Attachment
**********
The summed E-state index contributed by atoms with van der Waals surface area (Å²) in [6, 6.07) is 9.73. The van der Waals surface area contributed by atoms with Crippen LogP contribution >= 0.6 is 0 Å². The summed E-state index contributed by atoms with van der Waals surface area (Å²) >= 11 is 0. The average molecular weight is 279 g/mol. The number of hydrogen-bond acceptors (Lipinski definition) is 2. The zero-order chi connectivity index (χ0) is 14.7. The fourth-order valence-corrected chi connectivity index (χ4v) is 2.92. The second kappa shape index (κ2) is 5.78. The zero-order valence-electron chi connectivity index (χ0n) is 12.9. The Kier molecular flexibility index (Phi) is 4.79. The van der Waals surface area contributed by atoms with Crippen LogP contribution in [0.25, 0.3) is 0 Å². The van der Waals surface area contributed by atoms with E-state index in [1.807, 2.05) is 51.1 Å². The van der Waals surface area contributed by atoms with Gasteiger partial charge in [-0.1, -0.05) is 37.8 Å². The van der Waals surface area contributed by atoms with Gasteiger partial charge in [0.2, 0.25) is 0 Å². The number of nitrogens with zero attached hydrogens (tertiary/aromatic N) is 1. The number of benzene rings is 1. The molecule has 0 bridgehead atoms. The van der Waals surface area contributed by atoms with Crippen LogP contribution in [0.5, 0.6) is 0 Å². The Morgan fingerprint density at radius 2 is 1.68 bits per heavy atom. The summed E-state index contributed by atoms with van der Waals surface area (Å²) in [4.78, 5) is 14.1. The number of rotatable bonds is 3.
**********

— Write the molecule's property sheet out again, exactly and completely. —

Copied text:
The summed E-state index contributed by atoms with van der Waals surface area (Å²) in [6, 6.07) is 9.73. The van der Waals surface area contributed by atoms with Crippen LogP contribution >= 0.6 is 0 Å². The summed E-state index contributed by atoms with van der Waals surface area (Å²) >= 11 is 0. The average molecular weight is 279 g/mol. The number of hydrogen-bond acceptors (Lipinski definition) is 2. The zero-order chi connectivity index (χ0) is 14.7. The fourth-order valence-corrected chi connectivity index (χ4v) is 2.92. The second kappa shape index (κ2) is 5.78. The zero-order valence-electron chi connectivity index (χ0n) is 12.9. The Kier molecular flexibility index (Phi) is 4.79. The van der Waals surface area contributed by atoms with Crippen LogP contribution in [0.25, 0.3) is 0 Å². The van der Waals surface area contributed by atoms with E-state index in [1.807, 2.05) is 51.1 Å². The van der Waals surface area contributed by atoms with Gasteiger partial charge in [-0.1, -0.05) is 37.8 Å². The van der Waals surface area contributed by atoms with Gasteiger partial charge in [0.2, 0.25) is 0 Å². The number of nitrogens with zero attached hydrogens (tertiary/aromatic N) is 1. The number of benzene rings is 1. The molecule has 0 bridgehead atoms. The van der Waals surface area contributed by atoms with Crippen LogP contribution in [0.5, 0.6) is 0 Å². The Morgan fingerprint density at radius 2 is 1.68 bits per heavy atom. The summed E-state index contributed by atoms with van der Waals surface area (Å²) in [4.78, 5) is 14.1. The number of rotatable bonds is 3.